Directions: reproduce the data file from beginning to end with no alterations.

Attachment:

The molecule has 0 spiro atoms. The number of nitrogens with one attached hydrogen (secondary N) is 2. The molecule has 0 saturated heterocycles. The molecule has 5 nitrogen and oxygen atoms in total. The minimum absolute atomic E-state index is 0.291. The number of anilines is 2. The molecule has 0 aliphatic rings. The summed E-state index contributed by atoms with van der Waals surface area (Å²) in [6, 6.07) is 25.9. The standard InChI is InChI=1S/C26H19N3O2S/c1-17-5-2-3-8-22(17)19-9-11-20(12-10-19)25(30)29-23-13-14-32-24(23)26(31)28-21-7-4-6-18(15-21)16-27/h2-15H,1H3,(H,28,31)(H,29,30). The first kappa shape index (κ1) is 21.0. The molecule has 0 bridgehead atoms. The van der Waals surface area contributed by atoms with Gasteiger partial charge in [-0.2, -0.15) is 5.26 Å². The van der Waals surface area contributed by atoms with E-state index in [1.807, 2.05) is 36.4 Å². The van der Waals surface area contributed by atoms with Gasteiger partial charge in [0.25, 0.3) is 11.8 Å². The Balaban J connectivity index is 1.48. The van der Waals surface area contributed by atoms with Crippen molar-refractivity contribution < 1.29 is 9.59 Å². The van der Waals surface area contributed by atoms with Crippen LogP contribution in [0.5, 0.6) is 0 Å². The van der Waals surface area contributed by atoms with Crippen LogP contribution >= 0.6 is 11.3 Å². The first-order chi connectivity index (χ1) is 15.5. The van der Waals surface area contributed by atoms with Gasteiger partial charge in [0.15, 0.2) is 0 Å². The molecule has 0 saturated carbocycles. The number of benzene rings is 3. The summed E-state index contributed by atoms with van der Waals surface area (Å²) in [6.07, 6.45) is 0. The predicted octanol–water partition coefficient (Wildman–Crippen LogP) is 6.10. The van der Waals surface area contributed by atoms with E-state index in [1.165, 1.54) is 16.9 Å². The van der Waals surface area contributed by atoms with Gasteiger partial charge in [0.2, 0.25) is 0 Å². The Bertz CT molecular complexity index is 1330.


The molecule has 0 spiro atoms. The number of nitrogens with one attached hydrogen (secondary N) is 2. The molecule has 0 saturated heterocycles. The molecule has 5 nitrogen and oxygen atoms in total. The minimum absolute atomic E-state index is 0.291. The number of anilines is 2. The molecule has 0 aliphatic rings. The summed E-state index contributed by atoms with van der Waals surface area (Å²) in [6, 6.07) is 25.9. The standard InChI is InChI=1S/C26H19N3O2S/c1-17-5-2-3-8-22(17)19-9-11-20(12-10-19)25(30)29-23-13-14-32-24(23)26(31)28-21-7-4-6-18(15-21)16-27/h2-15H,1H3,(H,28,31)(H,29,30). The first kappa shape index (κ1) is 21.0. The molecule has 0 bridgehead atoms. The van der Waals surface area contributed by atoms with Gasteiger partial charge in [-0.2, -0.15) is 5.26 Å². The van der Waals surface area contributed by atoms with E-state index in [1.807, 2.05) is 36.4 Å². The van der Waals surface area contributed by atoms with Gasteiger partial charge in [0.25, 0.3) is 11.8 Å². The Balaban J connectivity index is 1.48. The van der Waals surface area contributed by atoms with Crippen molar-refractivity contribution < 1.29 is 9.59 Å². The van der Waals surface area contributed by atoms with Crippen LogP contribution in [0.5, 0.6) is 0 Å². The van der Waals surface area contributed by atoms with Crippen LogP contribution >= 0.6 is 11.3 Å². The first-order chi connectivity index (χ1) is 15.5. The van der Waals surface area contributed by atoms with Gasteiger partial charge in [0.15, 0.2) is 0 Å². The molecule has 0 saturated carbocycles. The number of benzene rings is 3. The summed E-state index contributed by atoms with van der Waals surface area (Å²) in [6.07, 6.45) is 0. The predicted octanol–water partition coefficient (Wildman–Crippen LogP) is 6.10. The van der Waals surface area contributed by atoms with E-state index in [1.165, 1.54) is 16.9 Å². The van der Waals surface area contributed by atoms with Gasteiger partial charge in [0.2, 0.25) is 0 Å². The Bertz CT molecular complexity index is 1330.